Uvalde has quite a few claims to fame, depending on which generation you ask. With a 2010 census population of about 15,750, it has turned out such figures as actress Dale Evans and Oscar-winning actor Matthew McConaughey, and is home to Los Palominos, a Grammy Award-winning Tejano group.
Perhaps its biggest claim to fame is being the home of two political notables: John Nance Garner—also known as “Cactus Jack”—who served as U.S. speaker of the house and vice president of the United States and former Texas Governor Dolph Briscoe, who was elected in 1972 and 1974.
The Briscoe-Garner Museum, located in the building that served as home to Cactus Jack, documents their lives. The first floor of the museum is dedicated to Garner and the second to Briscoe. Both men are important to the history of Uvalde but also to the history of the state and country.
According to the Briscoe-Garner Museum website, “Garner was a dominant national political figure who played a critical role in the passage of much of the New Deal legislation aimed at alleviating or ending the most severe economic crisis in U.S. history.”
Garner’s career started as the county judge in Uvalde. During the 1893 election he was opposed in the primary by Mariette “Ettie” Reihner, who he married two years later. He served in the Texas House of Representatives and was later elected to the United States House of Representatives. Garner served as vice president alongside President Franklin D. Roosevelt during his first two terms, before retiring from office in 1941.
During retirement he managed his real estate holdings and provided advice to active Democratic politicians. One of those was Briscoe, who Garner mentored while he was serving in the state legislature from 1949 until 1957. Garner died in 1967, before Briscoe was elected governor.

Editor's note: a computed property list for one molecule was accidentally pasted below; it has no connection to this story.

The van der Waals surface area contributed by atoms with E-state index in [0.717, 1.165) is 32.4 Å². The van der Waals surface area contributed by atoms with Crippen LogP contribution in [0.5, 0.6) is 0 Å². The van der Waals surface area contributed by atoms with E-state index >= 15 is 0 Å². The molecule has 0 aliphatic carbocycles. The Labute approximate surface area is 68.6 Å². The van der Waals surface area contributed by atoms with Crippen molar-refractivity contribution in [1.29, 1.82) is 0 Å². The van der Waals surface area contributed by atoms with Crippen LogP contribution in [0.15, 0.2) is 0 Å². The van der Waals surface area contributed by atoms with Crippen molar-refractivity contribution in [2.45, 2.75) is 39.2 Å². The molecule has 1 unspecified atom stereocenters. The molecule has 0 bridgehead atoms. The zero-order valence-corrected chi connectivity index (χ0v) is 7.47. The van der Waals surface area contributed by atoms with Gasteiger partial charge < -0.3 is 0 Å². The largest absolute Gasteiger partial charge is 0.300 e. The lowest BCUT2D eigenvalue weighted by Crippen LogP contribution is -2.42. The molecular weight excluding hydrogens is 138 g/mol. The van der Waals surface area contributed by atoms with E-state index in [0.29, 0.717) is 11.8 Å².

Among Briscoe’s notable accomplishments while he was in office were “increased spending for highway improvements, signed into law the Texas Open Records Act and streamlined state agencies.” He credited his wife, Betty Jane “Janey” Slaughter, and her tireless campaigning efforts with helping him win his elections.
In addition to political service, Briscoe is also noted for being the youngest person elected as president of the Southwestern Cattle Raisers Association and for his work helping them raise $3 million for the eradication of screwworms. He also had the distinction of being the largest single landholder in the state of Texas, owning 640,000 acres before his death in 2010. Briscoe is outlived by his philanthropy, having donated well over $20 million to various Texas institutions.
The museum, originally donated to the City of Uvalde by Garner as a memorial to his late wife, opened in 1973. In 1999, the City of Uvalde transferred ownership of the museum to The University of Texas at Austin, where it is a division of the university’s Briscoe Center for American History. It was renamed as the Briscoe-Garner Museum in 2011. Today, the museum is worth the drive for a visit to see the impact these two men had on our nation and state.